IE 11 is not supported. For an optimal experience visit our site on another browser.

U.S. Navy veteran released from Iran

Michael White, who was in fragile health, had been granted medical furlough in March due to the COVID-19 outbreak.

Michael White, a U.S. Navy veteran who was imprisoned in Iran since 2018, was released on Thursday and is heading back to the United States, U.S. and Iranian officials said, with Switzerland acting as an intermediary.

The release follows months of indirect communication between the United States and Iran over American prisoners via the Swiss government, NBC News previously reported. The Swiss have overseen U.S. interests in Tehran since diplomatic relations between Washington and Tehran collapsed 40 years ago.

The Swiss ambassador to Iran, Markus Leitner, has traveled to Washington periodically in recent months to convey information on the status of imprisoned Americans and relay messages from Tehran, NBC News reported.

Image: Michael White
Michael White.Courtesy of Joanne White

“For the past 683 days my son, Michael, has been held hostage in Iran by the IRGC (Iranian Revolutionary Guard Corps) and I have been living a nightmare,” said Joanne White, mother of Michael White. “I am blessed to announce that the nightmare is over, and my son is safely on his way home.”

White’s mother expressed gratitude to the Trump administration, the State Department, the Swiss government that had relayed messages back and forth between Tehran and Washington, and to former New Mexico Gov. Bill Richardson for working to secure her son’s release.

President Donald Trump hailed White's release in a tweet and expressed gratitude to Switzerland.

"I am to happy announce that Navy Veteran, Michael White, who has been detained by Iran for 683 days, is on a Swiss plane that just left Iranian Airspace. We expect him to be home with his family in America very soon," Trump wrote. "I will never stop working to secure the release of all Americans held hostage overseas! Thank you Switzerland for your great assistance."

The U.S. special envoy for Iran, Brian Hook, planned to greet White in Zurich and will accompany him back to the United States on an American plane, according to two U.S. officials.

Hopes for White’s release were raised on Wednesday when the U.S. deported Iranian scientist Sirius Asgari after acquitting him of federal charges of trading secrets related to his research.

In addition, Iranian-American Majid Taheri, who was imprisoned in the U.S. on sanctions charges, was also released, Iran’s Foreign Minister Javad Zarif said in a tweet.

“Pleased that Dr. Majid Taheri and Mr. White will soon be joining their families,” Zarif wrote, who also mentioned Asgari’s case.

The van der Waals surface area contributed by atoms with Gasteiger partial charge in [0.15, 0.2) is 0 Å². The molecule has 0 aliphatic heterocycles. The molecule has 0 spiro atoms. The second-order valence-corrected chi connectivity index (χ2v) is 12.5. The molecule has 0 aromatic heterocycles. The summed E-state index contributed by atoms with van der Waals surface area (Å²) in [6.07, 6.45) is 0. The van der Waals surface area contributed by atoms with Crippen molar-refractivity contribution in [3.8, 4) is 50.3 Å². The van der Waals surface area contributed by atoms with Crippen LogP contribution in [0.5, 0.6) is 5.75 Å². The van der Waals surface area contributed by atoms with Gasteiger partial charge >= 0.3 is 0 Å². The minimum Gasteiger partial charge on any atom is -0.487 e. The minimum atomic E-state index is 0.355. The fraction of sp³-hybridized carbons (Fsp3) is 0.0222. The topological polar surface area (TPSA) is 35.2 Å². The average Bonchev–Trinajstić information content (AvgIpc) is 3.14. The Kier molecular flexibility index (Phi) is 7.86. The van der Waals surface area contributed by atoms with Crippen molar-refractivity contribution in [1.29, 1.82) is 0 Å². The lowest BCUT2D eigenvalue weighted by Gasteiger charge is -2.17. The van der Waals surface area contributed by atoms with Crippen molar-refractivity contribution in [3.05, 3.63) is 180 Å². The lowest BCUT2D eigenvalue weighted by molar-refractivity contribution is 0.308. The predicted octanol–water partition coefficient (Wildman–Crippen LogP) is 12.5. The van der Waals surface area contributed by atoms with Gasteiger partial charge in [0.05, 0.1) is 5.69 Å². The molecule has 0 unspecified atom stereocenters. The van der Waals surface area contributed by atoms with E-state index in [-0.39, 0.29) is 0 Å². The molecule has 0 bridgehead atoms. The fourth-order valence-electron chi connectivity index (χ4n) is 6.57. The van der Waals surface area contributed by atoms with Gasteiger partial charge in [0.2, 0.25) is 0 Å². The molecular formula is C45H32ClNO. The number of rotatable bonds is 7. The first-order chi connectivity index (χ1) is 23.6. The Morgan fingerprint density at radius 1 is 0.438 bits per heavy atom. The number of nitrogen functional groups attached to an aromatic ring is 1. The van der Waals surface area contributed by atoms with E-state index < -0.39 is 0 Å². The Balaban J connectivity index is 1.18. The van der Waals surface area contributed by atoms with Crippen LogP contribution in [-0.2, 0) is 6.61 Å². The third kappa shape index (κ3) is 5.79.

“This can happen for all prisoners. No need for cherry picking,” Zarif wrote.

Despite the auspicious timing, both U.S. and Iranian officials denied that Asgari’s release was part of any prisoner swap.

But this week’s events resembled a prisoner exchange in December between the two countries.

Another American, Princeton graduate student Xiyue Wang, was released in December at the same time U.S. authorities abruptly dropped charges against an Iranian academic, Masoud Soleimani, on sanctions-related charges.

Swiss Foreign Minister Ignazio Cassis on Thursday praised the news of prisoner releases and said his government stood ready to help as needed.

“I welcome the humanitarian gesture of Iran and the United States that led to the release of the American and Iranian citizen. We stand ready for further facilitation, in accordance with our long-lasting tradition of good offices,” Cassis tweeted.

Secretary of State Mike Pompeo called for the release of other Americans still held in Iran, including Siamak Namazi, his father Baquer, and Morad Tahbaz.

“While we are pleased that Iran was constructive in this matter, there is more work to do,” Pompeo said in a statement. “The United States will not rest until we bring every American detained in Iran and around the world back home to their loved ones.

Pompeo also called for a full accounting in the case of Robert Levinson, a retired FBI agent who disappeared in Iran in 2007 and is now believed to be dead.

Richardson and his associates were also engaged in discussions with Iran to try to win the release of White.

According to Richardson, the talks dating back to last year were aimed at forging an agreement for a series of prisoner releases and humanitarian gestures on both sides. But those efforts were complicated by tensions that erupted in December culminating in a Jan. 3 U.S . drone strike that killed Iranian Maj. Gen. Qassem Soleimani, the head of the Iranian Revolutionary Guard Corps Quds Force.

White, who was in fragile health and had been undergoing treatment for cancer before his detention in July 2018, was granted medical furlough in March due to the coronavirus outbreak.

He had been arrested after visiting a girlfriend in Iran whom he had met online. White was sentenced to 13 years in prison after he was convicted of insulting the country's top leader and displaying a private photo publicly.

“This should have and could have been done earlier, but I am glad and relieved that Mike is on his way home to get treated and rejoin Joanne and his family,” Richardson said in a statement.

“COVID-19 presents countries around the world, including our own, with an unprecedented challenge. The health and wellbeing of prisoners are the responsibility of the country holding them."

White’s pre-existing medical conditions and compromised immune system made him vulnerable to COVID-19, White’s family had said. His mother had told NBC News she feared her son would die in Iran.

After White was given a medical furlough, he was moved from a prison and transferred to a hotel, though he remained in Iranian custody, according to Richardson’s statement.